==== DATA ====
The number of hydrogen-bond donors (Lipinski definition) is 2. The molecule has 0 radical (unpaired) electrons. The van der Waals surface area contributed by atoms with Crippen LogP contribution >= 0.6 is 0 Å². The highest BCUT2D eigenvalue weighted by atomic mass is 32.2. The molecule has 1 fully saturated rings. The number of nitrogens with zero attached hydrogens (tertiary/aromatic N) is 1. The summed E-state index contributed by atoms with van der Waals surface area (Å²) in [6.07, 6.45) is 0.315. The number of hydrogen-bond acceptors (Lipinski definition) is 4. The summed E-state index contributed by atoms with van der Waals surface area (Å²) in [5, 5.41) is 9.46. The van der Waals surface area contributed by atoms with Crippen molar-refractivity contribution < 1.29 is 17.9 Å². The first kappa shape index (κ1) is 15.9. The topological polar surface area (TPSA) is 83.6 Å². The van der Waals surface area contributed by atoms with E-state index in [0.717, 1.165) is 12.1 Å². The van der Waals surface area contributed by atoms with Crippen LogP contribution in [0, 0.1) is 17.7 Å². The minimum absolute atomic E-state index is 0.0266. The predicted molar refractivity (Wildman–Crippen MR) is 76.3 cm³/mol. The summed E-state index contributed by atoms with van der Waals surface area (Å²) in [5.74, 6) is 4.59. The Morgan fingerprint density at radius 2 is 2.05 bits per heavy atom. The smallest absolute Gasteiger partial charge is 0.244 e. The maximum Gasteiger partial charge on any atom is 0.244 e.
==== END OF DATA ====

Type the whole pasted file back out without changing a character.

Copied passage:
The number of hydrogen-bond donors (Lipinski definition) is 2. The molecule has 0 radical (unpaired) electrons. The van der Waals surface area contributed by atoms with Crippen LogP contribution >= 0.6 is 0 Å². The highest BCUT2D eigenvalue weighted by atomic mass is 32.2. The molecule has 1 fully saturated rings. The number of nitrogens with zero attached hydrogens (tertiary/aromatic N) is 1. The summed E-state index contributed by atoms with van der Waals surface area (Å²) in [6.07, 6.45) is 0.315. The number of hydrogen-bond acceptors (Lipinski definition) is 4. The summed E-state index contributed by atoms with van der Waals surface area (Å²) in [5, 5.41) is 9.46. The van der Waals surface area contributed by atoms with Crippen molar-refractivity contribution < 1.29 is 17.9 Å². The first kappa shape index (κ1) is 15.9. The topological polar surface area (TPSA) is 83.6 Å². The van der Waals surface area contributed by atoms with E-state index in [0.717, 1.165) is 12.1 Å². The van der Waals surface area contributed by atoms with Crippen LogP contribution in [0, 0.1) is 17.7 Å². The minimum absolute atomic E-state index is 0.0266. The predicted molar refractivity (Wildman–Crippen MR) is 76.3 cm³/mol. The summed E-state index contributed by atoms with van der Waals surface area (Å²) in [5.74, 6) is 4.59. The Morgan fingerprint density at radius 2 is 2.05 bits per heavy atom. The smallest absolute Gasteiger partial charge is 0.244 e. The maximum Gasteiger partial charge on any atom is 0.244 e.